So, back to my Saturday night. I got home from the gym, ate dinner, then sat down at my desk to do some writing. I decided to get started on a new passion-project, namely, creating a new blog dedicated to members of the competitive athletics community (athletes, parents, coaches, sports’ enthusiasts, etc.). The blog is called “The Athlete’s Corner”, and it is on this platform that I share my own experience as a former gymnast and all the triumphs, hardships, and lessons learned from my life as a competitive athlete. The fact of the matter is, being a high-level athlete is HARD. Athletes are often treated as physical machines that are expected to perform to superhuman standards. There’s a lot of abuse, both physical and psychological, in the world of athletics, and because many athletes are taught to never admit weakness or show emotion (it’s all part of the “game”), the mental health stigma in that world is so pervasive. My goal with this new blog is to chip away at that stigma and to urge athletes to take care of their mental and emotional health, instead of silently suffering at the hands of abusive coaches and crippling pressure and perfectionism. For my ten years in gymnastics, I struggled to find my voice. I was effectively silenced by authoritarian coaches and the system as a whole. Every part of my being– my body, my thoughts, my emotions– were at the mercy of my coaches and the external validation of competitive results. In training, I did as I was told, with no objection. If my coach praised me, I felt happy. If I got high marks at competition, I was elated. If my coach yelled at me, I grew frustrated, angry at myself, and sometimes despondent. If I delivered a subpar routine at competition, I’d internalize the “failure” and ruthlessly blame and bully myself for my ineptitude. As much as I loved gymnastics, I don’t hesitate to say that the sport is corrupt and abusive and oftentimes beats young, healthy, happy girls to a pulp– both physical and psychologically.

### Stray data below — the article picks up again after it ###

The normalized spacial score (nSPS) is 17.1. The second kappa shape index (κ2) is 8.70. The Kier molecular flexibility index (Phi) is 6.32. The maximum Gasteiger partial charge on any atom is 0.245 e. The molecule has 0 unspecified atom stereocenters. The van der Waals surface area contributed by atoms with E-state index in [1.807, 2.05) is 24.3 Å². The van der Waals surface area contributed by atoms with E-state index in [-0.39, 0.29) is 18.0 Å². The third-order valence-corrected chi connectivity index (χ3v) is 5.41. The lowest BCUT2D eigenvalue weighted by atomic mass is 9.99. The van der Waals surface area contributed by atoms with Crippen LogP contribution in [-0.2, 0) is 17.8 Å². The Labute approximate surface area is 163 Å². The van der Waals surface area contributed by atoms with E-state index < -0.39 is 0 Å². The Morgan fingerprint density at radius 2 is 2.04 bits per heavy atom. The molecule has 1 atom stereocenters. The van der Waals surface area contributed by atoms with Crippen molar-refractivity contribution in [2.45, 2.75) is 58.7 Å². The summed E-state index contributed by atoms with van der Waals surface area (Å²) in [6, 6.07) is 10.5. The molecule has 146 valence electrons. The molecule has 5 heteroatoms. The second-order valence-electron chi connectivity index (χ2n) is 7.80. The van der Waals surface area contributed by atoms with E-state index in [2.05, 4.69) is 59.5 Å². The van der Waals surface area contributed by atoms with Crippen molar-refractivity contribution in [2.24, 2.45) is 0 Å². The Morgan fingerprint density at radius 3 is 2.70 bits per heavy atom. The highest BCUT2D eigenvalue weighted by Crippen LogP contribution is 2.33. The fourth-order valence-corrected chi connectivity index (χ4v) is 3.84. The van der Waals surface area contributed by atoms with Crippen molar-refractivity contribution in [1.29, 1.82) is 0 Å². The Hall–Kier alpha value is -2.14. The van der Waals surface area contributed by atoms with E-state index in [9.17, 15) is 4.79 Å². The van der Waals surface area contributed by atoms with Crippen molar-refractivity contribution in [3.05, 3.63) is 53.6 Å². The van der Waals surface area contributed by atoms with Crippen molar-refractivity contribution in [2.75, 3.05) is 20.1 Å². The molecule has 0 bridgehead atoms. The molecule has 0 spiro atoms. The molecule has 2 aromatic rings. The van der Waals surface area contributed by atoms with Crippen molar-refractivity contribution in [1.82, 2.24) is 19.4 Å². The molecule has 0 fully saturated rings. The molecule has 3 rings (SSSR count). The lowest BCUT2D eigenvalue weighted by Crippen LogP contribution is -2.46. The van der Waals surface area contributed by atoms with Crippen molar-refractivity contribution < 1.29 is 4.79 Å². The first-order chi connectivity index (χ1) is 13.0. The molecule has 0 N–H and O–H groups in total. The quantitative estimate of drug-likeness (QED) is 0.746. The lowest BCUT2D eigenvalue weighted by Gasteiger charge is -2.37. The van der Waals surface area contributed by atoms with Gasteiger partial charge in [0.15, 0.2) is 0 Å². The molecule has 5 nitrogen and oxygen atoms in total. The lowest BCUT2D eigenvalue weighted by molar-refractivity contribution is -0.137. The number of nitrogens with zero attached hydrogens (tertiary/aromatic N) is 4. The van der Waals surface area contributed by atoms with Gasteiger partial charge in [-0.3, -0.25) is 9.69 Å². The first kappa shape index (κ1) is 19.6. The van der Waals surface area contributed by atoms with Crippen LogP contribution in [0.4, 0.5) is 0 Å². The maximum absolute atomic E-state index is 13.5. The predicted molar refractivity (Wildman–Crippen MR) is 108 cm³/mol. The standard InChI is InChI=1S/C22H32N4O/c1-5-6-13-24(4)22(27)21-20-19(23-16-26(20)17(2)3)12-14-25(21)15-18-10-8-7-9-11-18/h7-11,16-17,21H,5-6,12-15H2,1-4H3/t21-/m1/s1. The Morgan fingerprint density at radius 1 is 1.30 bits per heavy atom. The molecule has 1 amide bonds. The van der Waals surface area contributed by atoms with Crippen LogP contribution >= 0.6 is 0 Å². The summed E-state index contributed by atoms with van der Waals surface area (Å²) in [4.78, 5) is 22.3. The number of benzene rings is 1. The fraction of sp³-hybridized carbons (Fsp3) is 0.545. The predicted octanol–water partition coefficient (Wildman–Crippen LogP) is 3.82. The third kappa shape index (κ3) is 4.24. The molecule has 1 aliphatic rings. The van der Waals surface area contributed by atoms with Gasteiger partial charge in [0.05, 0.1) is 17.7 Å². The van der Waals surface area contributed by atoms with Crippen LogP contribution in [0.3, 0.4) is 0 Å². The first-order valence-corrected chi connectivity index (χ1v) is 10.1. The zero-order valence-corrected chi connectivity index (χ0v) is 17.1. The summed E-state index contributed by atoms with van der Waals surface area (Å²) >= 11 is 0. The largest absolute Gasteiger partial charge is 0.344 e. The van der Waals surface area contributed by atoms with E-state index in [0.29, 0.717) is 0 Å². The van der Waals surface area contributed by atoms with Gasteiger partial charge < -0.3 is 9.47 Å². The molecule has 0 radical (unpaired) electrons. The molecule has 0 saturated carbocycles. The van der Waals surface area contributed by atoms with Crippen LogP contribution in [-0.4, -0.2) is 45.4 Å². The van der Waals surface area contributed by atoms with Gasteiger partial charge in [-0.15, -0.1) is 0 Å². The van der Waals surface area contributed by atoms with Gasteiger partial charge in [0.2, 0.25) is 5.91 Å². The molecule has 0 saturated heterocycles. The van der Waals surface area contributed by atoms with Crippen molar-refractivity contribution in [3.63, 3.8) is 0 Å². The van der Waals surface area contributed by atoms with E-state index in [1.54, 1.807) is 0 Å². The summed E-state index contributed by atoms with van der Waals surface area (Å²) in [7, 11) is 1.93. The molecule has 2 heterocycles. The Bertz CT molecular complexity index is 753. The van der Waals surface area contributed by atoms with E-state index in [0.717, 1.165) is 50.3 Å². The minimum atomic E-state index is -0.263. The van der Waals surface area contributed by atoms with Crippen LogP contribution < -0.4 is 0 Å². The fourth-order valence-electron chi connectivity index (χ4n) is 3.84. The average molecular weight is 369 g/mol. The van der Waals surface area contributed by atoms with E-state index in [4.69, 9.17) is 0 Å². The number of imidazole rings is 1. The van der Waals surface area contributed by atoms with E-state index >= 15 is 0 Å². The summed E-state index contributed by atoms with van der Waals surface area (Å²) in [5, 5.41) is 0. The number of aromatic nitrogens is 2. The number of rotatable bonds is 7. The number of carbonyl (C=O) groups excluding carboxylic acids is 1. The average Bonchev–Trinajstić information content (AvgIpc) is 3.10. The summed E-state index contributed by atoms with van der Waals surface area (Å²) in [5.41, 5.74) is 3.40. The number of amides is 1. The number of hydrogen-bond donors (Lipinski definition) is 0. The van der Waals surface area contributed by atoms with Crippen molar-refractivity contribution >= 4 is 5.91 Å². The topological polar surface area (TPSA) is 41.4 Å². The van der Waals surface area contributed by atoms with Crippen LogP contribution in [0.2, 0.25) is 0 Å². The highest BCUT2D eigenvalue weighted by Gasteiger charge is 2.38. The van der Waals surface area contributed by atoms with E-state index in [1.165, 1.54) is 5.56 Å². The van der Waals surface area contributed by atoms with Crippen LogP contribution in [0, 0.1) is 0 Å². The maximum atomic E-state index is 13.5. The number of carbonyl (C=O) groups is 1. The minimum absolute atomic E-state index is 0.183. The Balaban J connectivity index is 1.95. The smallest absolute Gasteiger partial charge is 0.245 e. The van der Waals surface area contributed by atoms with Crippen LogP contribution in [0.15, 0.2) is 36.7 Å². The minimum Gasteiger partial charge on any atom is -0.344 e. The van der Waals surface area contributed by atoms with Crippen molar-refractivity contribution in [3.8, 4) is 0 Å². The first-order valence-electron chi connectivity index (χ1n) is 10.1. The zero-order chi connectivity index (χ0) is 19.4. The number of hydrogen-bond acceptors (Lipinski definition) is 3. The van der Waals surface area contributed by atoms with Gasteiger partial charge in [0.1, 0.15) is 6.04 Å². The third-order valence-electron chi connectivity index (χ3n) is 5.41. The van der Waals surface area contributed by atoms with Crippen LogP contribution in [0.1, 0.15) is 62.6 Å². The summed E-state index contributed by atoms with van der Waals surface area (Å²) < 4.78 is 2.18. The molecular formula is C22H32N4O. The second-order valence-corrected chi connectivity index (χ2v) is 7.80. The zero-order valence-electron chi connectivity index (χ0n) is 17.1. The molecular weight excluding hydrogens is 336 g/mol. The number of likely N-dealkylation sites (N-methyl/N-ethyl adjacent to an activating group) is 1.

Wow, what a digression. No wonder I made this new blog– I have SO much to say about my time as an athlete. It’s as if all ten years’ worth of pent-up thoughts and emotions are being released onto the computer screen!

So Saturday night, I began this new blog. I stayed up until about 3am writing and editing and perfecting my website. It was crazy, how invigorated and passionate I felt while writing my first introductory post. The words just spilled out, and the blog post wrote itself. I have such high hopes for my new blog. Truly. I believe we all have a purpose on this Earth, and I think I have found mine– to heal broken athletes, who are only human, like the rest of us. This is why I am so sure of studying sports psychology. There are SO many important issues surrounding mental health in the world of athletics. It’s essential that top athletes have a strong emotional support system to survive the crazy pressure of competing with the weight of the world on their shoulders. And, more importantly, athletes transitioning out of their sport and into the real world should not have to face their struggles alone. Because there are many, many challenges during this transition. The process of rebuilding one’s identity. Finding new meaning in life outside of sports. Facing disillusionment after disillusionment. Learning to live inside a new body. Dealing with the aftermath of years of psychological abuse. Developing a voice. My transition out of gymnastics was the most difficult thing I’ve ever faced in my life. I was depressed for most of my high school years, before I finally told myself, “Enough is enough. I refuse to live like this any longer.” So I sought out a life-changing therapist who helped me through my grief and ultimately write a new life chapter.

Okay, guys. That’s enough for one post. If you made it this far, I know you’re one of my most loyal readers.





Leave a Reply

Fill in your details below or click an icon to log in: Logo

You are commenting using your account. Log Out /  Change )

Google photo

You are commenting using your Google account. Log Out /  Change )

Twitter picture

You are commenting using your Twitter account. Log Out /  Change )

Facebook photo

You are commenting using your Facebook account. Log Out /  Change )

Connecting to %s